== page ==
In May 2011 the European Commission asked the EU's food safety watchdog (EFSA) to conduct a full re-evaluation of aspartame, after the publication of new scientific studies revealed its potential negative impact on pregnant women and an increased risk of cancer.
Italian oncologist Morando Soffritti published a much-debated study in 2010, which signalled an increased risk of liver and lung cancer in mice exposed to the chemical sweetener over the course of their lives.
And an epidemiological study involving 60,000 pregnant women, carried out by Icelandic researcher Thorhallur Halldorsson the same year, made a link between intakes of artificially sweetened soft drinks and increased incidences of premature childbirth.
Both studies led to calls by members of the European Parliament to re-assess the product's safety.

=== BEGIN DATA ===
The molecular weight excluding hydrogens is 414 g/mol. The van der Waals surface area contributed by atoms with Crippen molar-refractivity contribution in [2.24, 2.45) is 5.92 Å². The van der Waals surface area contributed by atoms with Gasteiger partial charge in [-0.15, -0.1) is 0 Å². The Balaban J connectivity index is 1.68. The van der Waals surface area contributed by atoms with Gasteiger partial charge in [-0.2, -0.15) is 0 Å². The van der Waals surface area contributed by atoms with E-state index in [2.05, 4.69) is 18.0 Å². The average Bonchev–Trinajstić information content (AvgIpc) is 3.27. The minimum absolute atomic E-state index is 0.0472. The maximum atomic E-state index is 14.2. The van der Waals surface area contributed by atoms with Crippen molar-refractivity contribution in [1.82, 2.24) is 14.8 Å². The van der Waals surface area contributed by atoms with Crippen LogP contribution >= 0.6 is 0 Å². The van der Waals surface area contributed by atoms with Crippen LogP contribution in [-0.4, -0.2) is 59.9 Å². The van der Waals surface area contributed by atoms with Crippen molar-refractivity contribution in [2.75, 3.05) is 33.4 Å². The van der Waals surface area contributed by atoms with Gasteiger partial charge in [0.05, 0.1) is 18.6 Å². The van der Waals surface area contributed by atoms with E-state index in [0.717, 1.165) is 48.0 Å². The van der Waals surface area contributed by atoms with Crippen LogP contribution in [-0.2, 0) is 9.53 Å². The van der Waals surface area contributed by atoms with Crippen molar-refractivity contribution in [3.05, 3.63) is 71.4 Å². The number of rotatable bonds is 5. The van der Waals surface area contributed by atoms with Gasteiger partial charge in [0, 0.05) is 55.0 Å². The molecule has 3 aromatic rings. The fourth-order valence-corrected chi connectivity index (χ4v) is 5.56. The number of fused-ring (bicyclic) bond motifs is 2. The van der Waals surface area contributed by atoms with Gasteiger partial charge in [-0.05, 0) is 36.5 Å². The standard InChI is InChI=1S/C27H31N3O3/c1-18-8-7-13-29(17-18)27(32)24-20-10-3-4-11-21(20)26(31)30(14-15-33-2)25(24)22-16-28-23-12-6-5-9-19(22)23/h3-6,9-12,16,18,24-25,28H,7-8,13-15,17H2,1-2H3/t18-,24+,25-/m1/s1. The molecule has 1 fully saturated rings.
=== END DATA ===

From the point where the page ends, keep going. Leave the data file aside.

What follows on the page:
Aspartame has already been re-assessed five times since it was authorised for use in the EU in 1994. The next review of the chemical sweetener was foreseen for 2020 as part of the systematic re-evaluation of all authorised food additives in the EU.
Regulatory bodies around the world have evaluated the safety of aspartame since the 1980s. However, this is the first full evaluation of aspartame that has been requested of EFSA.
In its draft opinion on the safety of aspartame, EFSA’s scientific experts concluded that it poses no toxicity concern for consumers at normal levels of exposure.
The current acceptable daily intake is considered to be safe for the general population and consumer exposure to aspartame is below this. The only exception is made for patients suffering from the medical condition phenylketonuria, who are encouraged use less of the sweetener.
All interested parties can comment on the draft EFSA opinion online by 15 February 2013. Following the consultation the Authority will hold a meeting with interested parties to discuss the feedback received from the online public consultation.